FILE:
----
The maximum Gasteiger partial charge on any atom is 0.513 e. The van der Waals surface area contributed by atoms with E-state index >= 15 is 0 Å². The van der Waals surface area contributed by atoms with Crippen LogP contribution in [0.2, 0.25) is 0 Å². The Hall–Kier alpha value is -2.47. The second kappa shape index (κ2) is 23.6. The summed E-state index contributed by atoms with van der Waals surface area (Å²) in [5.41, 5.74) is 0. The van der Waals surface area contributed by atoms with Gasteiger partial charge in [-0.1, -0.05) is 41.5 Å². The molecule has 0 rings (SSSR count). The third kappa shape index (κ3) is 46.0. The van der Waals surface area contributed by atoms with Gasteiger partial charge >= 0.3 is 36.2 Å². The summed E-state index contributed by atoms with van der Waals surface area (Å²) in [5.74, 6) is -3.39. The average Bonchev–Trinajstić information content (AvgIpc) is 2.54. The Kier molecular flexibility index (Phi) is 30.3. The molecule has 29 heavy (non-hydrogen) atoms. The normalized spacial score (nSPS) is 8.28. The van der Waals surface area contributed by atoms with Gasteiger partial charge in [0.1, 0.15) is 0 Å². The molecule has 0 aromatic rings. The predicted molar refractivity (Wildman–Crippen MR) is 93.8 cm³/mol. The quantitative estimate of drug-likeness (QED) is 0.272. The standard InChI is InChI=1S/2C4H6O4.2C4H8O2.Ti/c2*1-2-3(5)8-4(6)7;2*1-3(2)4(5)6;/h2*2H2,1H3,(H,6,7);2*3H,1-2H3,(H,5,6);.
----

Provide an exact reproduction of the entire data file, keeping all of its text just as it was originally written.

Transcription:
The maximum Gasteiger partial charge on any atom is 0.513 e. The van der Waals surface area contributed by atoms with E-state index >= 15 is 0 Å². The van der Waals surface area contributed by atoms with Crippen LogP contribution in [0.2, 0.25) is 0 Å². The Hall–Kier alpha value is -2.47. The second kappa shape index (κ2) is 23.6. The summed E-state index contributed by atoms with van der Waals surface area (Å²) in [5.41, 5.74) is 0. The van der Waals surface area contributed by atoms with Gasteiger partial charge in [-0.1, -0.05) is 41.5 Å². The molecule has 0 rings (SSSR count). The third kappa shape index (κ3) is 46.0. The van der Waals surface area contributed by atoms with Gasteiger partial charge >= 0.3 is 36.2 Å². The summed E-state index contributed by atoms with van der Waals surface area (Å²) in [5.74, 6) is -3.39. The average Bonchev–Trinajstić information content (AvgIpc) is 2.54. The Kier molecular flexibility index (Phi) is 30.3. The molecule has 29 heavy (non-hydrogen) atoms. The normalized spacial score (nSPS) is 8.28. The van der Waals surface area contributed by atoms with Gasteiger partial charge in [0.1, 0.15) is 0 Å². The molecule has 0 aromatic rings. The predicted molar refractivity (Wildman–Crippen MR) is 93.8 cm³/mol. The quantitative estimate of drug-likeness (QED) is 0.272. The standard InChI is InChI=1S/2C4H6O4.2C4H8O2.Ti/c2*1-2-3(5)8-4(6)7;2*1-3(2)4(5)6;/h2*2H2,1H3,(H,6,7);2*3H,1-2H3,(H,5,6);.